The image above is a reference to this article about the art historical context of BIM. That image is on my mind because it’s central to the talk I’m giving next month at the CRAN Symposium in Minneapolis. It’s probably more accurate to say the first 24,950 years. But I’m rounding anyways and it makes the statement I want. Except the red circle is meaningless to you, unless you’ve skipped ahead. What am I talking about? The first 25,000 years? I’m talking about BIM. And more specifically: data. I’ve talked about different types of data before, especially the distinction between global and local data. But there’s another major way to view data that we need to talk about because it gives more clues as to how we can better harness the power of ARCHICAD.

Where does the data live?

  • In the View
  • In the Element
  • In the Project

There will always be information in the element because it’s a discrete expression of some real thing. And we’ll probably never be free from data living only in the view, though I think we can come very close. But there is a clear hierarchy of data. View based data is the worst. Element based data is better. Project based data is the best. Think of project based data as everything from Attributes and Project Info to rule sets, IFC Mapping, and other things that exist independent of placed Elements. The shift of where the data lives helps us push further down the BIM path. Let’s look at this image (and then remember the image we started with above):

Where does the data liveI agonized over this graphic, trying to find just the right proportions. But that’s just me being obsessive. The point should be clear. We are at the inflection point between files dominated by View based data and ones where Element and Project based data trumps. Some of us are farther than others—perhaps your projects look more like Soon rather than Now, or maybe they look like Then. That’s okay. As always it is the direction of movement that matters more than where you are—or how fast you are going. We are shifting from view based data (stuff you manually add to a plan, elevation, section, schedule) to element and project based data, where information lives both in the ether of the project (Attributes, global rules, etc.) and in the individual elements.

With everything you do in ARCHICAD, from how you model to how you annotate to even how you set up your shortcuts, think about where your data lives and how you can move it from View to Element to Project.

I came up with the data diagram while working on this article, specifically while creating the mock up of how I want to be doing interior elevations now. The improved Label tool is potentially the most important improvement to ARCHICAD 19 (especially when coupled with IFC Mapping, but even ignoring IFC, it’s amazing). You can have multiple Labels attached to an Element. They can all be controlled independently. They are no longer linked to an Element type (this is so long overdue!). And of course they can pull so much great data from the Element that they are pointing to. When you need to share some piece of text (in whatever View), think about how that text could be embedded into the Element so that you can display that information anywhere by using the right Label. That shouldn’t be hard, right? Here’s what data the Generic Label 19 can show (other Labels, especially the Tags and Categories Label 19 can show a whole lot of other data):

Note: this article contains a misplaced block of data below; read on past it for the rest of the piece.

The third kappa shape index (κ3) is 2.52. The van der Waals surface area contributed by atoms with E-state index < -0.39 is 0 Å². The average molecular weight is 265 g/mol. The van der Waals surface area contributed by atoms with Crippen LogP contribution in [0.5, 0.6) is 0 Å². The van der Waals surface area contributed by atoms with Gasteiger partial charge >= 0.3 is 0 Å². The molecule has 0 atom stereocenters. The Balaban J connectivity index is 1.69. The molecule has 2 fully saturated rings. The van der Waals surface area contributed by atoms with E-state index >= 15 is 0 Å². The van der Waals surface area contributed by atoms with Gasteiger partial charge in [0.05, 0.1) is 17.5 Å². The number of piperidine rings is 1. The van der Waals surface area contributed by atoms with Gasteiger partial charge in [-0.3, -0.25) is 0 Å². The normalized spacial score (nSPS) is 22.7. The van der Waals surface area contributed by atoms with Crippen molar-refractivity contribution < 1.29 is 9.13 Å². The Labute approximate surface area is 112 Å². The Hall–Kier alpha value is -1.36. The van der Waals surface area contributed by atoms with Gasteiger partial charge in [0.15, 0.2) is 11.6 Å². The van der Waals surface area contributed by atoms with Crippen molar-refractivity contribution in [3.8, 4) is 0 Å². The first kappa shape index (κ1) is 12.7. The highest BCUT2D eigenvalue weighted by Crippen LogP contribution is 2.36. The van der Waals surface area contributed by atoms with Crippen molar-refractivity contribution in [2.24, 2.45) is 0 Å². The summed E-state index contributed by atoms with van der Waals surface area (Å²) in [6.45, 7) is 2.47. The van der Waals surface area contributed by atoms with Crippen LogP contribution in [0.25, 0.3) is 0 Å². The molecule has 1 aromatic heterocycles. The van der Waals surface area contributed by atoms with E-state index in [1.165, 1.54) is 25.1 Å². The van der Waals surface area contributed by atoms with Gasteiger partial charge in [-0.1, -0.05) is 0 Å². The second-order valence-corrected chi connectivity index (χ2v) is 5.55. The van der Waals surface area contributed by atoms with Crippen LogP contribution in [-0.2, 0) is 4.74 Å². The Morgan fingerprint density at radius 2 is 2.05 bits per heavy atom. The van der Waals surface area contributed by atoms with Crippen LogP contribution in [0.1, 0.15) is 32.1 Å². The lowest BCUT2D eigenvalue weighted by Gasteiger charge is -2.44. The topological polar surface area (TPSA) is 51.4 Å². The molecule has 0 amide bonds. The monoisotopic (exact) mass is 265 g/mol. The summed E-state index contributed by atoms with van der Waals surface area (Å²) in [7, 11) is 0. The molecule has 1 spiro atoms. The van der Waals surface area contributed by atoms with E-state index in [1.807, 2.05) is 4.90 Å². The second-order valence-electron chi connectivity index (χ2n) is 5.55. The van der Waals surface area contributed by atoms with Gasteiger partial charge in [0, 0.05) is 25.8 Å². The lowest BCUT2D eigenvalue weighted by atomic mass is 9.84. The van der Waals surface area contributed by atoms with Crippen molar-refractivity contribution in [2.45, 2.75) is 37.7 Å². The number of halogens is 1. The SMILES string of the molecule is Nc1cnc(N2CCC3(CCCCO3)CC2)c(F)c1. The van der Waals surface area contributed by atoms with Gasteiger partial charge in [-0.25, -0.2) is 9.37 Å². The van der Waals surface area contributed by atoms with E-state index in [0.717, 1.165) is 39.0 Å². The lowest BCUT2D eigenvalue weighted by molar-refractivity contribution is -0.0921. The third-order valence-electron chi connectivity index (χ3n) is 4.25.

Label Data Set up a Favorite for each type of information you want to display with a Label. Create a Label for displaying IDs. Then create an identical looking Label to show Elevation, Skin Data, Surface, whatever you need—there are so many choices. When you need to label something in your project, all you need to do is think “where does that data live (within the Element)?” Then use the appropriate Label. By saving all of these as Favorites—and making them look graphically identical—the end result will be a lot of smart data from various sources that look beautifully uniform on your drawings. Here’s my current list of Label Favorites. As I dig deeper into ARCHICAD 19 and beyond, I hope to greatly expand it:

Manually Teaching Automation

There was an astute comment in my previous post—the one that inspired the diagram that led to this article. The commenter asked whether all this automation could be handled in a large firm. You can read his comment and my response if you’d like. But in short, here’s my answer: absolutely. The key is to engender a paradigm shift within your firm. When someone goes to annotate a drawing, the question shouldn’t be “what is this” or “what do I need to say?” but “what piece of information in the Element describes what I’m trying to say”. One way to look at that situation is then “which Favorite do I need to use in this instance?” Frustratingly, firm-wide best practices don’t change overnight. Projects need to be finished, coworkers need to be trained, stubbornness needs to be conquered. Someday we will all be in my “Soon” diagram—and not only will the data live in the elements or the project, that data will be heavily automated, available when the project is exported to others via IFC, and also meaningful. But we are not there yet. Plus for many of us residential architects, our collaborators are no where near ready, even if we are. So what can we do to engender the move from Now to Soon, or even Then to Now?

Step 1: Linking